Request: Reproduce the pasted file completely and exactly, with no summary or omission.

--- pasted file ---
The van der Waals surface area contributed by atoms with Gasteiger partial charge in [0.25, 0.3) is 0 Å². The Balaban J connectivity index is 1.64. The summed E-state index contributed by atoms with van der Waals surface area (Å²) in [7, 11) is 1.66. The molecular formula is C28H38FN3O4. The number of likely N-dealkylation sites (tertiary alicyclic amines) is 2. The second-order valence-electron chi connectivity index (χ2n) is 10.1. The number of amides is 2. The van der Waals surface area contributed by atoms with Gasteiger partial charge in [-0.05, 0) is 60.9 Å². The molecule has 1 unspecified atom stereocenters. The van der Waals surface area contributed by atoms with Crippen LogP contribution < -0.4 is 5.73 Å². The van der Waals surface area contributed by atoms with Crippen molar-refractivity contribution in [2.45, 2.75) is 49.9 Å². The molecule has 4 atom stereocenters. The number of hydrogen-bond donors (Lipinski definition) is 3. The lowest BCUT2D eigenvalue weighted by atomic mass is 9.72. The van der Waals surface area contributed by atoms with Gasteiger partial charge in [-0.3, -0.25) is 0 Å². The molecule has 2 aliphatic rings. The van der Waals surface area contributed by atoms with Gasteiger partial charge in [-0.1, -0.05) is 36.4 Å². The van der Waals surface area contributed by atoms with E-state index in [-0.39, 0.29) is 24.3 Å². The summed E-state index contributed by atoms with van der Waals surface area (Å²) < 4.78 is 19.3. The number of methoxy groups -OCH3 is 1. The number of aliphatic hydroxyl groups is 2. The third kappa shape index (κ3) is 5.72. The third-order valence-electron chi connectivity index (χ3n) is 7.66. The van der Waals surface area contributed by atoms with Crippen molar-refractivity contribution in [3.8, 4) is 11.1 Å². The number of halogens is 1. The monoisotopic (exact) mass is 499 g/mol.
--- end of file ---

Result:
The van der Waals surface area contributed by atoms with Gasteiger partial charge in [0.25, 0.3) is 0 Å². The Balaban J connectivity index is 1.64. The summed E-state index contributed by atoms with van der Waals surface area (Å²) in [7, 11) is 1.66. The molecular formula is C28H38FN3O4. The number of likely N-dealkylation sites (tertiary alicyclic amines) is 2. The second-order valence-electron chi connectivity index (χ2n) is 10.1. The number of amides is 2. The van der Waals surface area contributed by atoms with Gasteiger partial charge in [-0.05, 0) is 60.9 Å². The molecule has 1 unspecified atom stereocenters. The van der Waals surface area contributed by atoms with Crippen LogP contribution < -0.4 is 5.73 Å². The van der Waals surface area contributed by atoms with Crippen molar-refractivity contribution in [2.45, 2.75) is 49.9 Å². The molecule has 4 atom stereocenters. The number of hydrogen-bond donors (Lipinski definition) is 3. The lowest BCUT2D eigenvalue weighted by atomic mass is 9.72. The van der Waals surface area contributed by atoms with Gasteiger partial charge in [-0.3, -0.25) is 0 Å². The molecule has 2 aliphatic rings. The van der Waals surface area contributed by atoms with Gasteiger partial charge in [-0.1, -0.05) is 36.4 Å². The van der Waals surface area contributed by atoms with E-state index in [-0.39, 0.29) is 24.3 Å². The summed E-state index contributed by atoms with van der Waals surface area (Å²) < 4.78 is 19.3. The number of methoxy groups -OCH3 is 1. The number of aliphatic hydroxyl groups is 2. The third kappa shape index (κ3) is 5.72. The third-order valence-electron chi connectivity index (χ3n) is 7.66. The van der Waals surface area contributed by atoms with Crippen molar-refractivity contribution in [3.8, 4) is 11.1 Å². The number of halogens is 1. The monoisotopic (exact) mass is 499 g/mol.